Thursday, July 10, 2008

Massachusetts to end income tax, slash budget?

I got this in my email this afternoon and thought it might be of interest to those of you who appreciate the concept of smaller government.
This November, voters in Massachusetts will have the historic opportunity to
vote themselves a huge raise and strike a ringing blow for liberty that will be
heard across the nation -- by abolishing the state income tax altogether.

Thanks to the hard work of the Committee for Small Government -- led by Carla
Howell and Liberator Online columnist Michael Cloud -- an initiative to
eliminate the state income tax will be on the 2008 ballot.

Eliminating the income tax will chop the state budget from about $28 billion to
$17 billion.

Predictably enough, politicians and the usual special interest groups are
wailing and whining that the sky will fall should that happen.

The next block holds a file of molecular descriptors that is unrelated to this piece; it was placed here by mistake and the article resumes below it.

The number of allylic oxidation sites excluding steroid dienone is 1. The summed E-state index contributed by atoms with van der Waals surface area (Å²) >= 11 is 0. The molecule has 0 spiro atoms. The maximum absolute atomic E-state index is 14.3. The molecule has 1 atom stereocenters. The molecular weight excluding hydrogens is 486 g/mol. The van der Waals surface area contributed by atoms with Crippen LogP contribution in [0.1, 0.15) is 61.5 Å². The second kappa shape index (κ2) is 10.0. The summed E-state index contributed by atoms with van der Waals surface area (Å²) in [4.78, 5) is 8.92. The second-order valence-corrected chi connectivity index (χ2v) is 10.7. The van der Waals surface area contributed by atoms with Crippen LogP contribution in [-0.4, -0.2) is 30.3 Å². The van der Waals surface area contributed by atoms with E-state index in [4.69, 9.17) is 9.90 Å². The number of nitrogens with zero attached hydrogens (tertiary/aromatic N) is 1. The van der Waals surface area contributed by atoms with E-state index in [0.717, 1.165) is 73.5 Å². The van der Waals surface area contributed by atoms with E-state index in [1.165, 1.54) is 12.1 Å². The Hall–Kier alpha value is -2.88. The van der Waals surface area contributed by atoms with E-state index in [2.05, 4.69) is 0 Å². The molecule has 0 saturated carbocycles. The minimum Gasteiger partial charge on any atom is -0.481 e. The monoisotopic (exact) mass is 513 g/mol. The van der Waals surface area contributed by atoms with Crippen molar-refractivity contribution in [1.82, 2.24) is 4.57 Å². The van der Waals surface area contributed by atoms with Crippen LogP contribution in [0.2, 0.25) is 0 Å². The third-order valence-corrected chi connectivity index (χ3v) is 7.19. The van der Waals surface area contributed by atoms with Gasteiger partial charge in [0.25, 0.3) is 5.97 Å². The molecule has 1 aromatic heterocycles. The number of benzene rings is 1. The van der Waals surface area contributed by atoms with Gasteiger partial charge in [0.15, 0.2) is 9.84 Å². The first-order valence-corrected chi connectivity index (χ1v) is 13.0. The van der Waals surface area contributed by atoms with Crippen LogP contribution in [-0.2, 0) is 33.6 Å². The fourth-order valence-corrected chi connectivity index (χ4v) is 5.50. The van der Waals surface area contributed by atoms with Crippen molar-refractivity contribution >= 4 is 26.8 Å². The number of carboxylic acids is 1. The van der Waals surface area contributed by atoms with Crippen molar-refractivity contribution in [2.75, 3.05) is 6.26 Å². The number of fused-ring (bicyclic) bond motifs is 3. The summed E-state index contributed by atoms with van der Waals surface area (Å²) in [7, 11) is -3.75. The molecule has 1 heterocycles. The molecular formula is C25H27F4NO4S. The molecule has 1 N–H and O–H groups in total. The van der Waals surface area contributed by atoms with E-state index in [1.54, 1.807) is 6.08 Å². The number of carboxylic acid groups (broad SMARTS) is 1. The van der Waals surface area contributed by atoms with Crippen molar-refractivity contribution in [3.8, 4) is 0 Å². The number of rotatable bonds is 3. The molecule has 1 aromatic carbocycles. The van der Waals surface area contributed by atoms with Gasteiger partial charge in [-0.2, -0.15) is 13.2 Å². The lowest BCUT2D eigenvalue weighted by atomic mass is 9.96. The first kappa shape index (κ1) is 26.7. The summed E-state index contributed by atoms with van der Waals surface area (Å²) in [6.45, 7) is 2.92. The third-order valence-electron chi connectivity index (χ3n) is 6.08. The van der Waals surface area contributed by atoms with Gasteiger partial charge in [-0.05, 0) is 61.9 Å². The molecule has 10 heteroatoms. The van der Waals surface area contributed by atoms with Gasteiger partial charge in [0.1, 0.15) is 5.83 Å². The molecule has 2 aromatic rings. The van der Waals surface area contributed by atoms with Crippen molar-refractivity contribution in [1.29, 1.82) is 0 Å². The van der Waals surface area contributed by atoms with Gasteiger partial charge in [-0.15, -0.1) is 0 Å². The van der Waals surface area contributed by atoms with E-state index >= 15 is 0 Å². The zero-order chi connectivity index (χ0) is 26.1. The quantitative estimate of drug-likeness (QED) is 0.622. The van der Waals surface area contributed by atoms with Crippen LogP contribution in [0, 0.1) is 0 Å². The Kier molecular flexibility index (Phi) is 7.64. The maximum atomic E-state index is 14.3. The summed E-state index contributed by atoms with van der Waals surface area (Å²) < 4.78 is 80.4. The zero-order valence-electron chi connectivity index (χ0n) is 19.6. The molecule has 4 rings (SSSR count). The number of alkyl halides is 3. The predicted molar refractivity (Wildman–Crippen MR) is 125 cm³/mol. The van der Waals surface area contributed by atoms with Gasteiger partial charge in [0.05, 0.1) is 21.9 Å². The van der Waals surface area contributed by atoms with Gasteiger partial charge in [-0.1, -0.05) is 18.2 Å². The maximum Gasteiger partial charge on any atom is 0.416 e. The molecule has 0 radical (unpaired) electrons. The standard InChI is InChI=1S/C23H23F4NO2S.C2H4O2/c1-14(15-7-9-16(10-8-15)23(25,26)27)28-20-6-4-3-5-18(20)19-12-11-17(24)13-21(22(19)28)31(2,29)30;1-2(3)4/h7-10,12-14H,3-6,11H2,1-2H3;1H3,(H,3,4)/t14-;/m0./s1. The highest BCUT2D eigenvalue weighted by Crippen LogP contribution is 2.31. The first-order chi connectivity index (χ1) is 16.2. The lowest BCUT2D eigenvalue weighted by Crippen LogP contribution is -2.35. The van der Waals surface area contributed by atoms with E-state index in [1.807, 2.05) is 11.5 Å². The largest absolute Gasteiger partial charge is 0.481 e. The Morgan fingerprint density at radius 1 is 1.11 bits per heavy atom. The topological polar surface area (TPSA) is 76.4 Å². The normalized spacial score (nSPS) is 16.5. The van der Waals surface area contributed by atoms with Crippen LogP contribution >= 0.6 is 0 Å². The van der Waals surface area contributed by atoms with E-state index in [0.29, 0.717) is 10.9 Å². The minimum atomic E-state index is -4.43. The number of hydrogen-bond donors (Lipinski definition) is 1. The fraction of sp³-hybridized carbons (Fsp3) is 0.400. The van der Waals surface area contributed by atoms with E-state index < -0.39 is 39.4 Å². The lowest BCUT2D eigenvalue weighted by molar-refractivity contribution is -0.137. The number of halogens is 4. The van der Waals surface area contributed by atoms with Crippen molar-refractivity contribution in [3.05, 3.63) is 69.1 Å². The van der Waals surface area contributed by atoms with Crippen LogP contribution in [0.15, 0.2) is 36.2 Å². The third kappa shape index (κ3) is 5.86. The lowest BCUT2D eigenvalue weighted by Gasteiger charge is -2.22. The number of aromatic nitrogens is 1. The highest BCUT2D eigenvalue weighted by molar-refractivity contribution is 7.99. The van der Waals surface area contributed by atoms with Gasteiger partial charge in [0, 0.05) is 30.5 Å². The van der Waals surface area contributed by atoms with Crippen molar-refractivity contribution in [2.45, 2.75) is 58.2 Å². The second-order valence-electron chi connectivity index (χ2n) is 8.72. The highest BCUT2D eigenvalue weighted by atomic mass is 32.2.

But that's just nonsense. The tax cut is actually not as radical as it might
sound. Because of the huge growth of government spending in recent years, $17
billion is about the size of.... the state's 1995 budget.

Yes, that's right. Eliminating the income tax will still leave enough money to
fund the state at 1995 levels. And no one remembers Massachusetts in 1995
lacking schools, libraries, roads, police and other government services (and
disservices).
Read more at smallergovernmentact.org.

Silly question. If they can do this, why can't we? New York's budget in 1995 was $69.5 billion. In 2007? $121.6 billion. To paraphrase the folks from Massachusetts ... I'm pretty sure we had roads, police and even schools in 1995. If we were to enact a provision that did away with income tax, would the politicians finally get the nerve to cut spending? Or would they just raise our property taxes to make up their "loss?" Imagine the headline ... "New York raises property taxes 100 percent."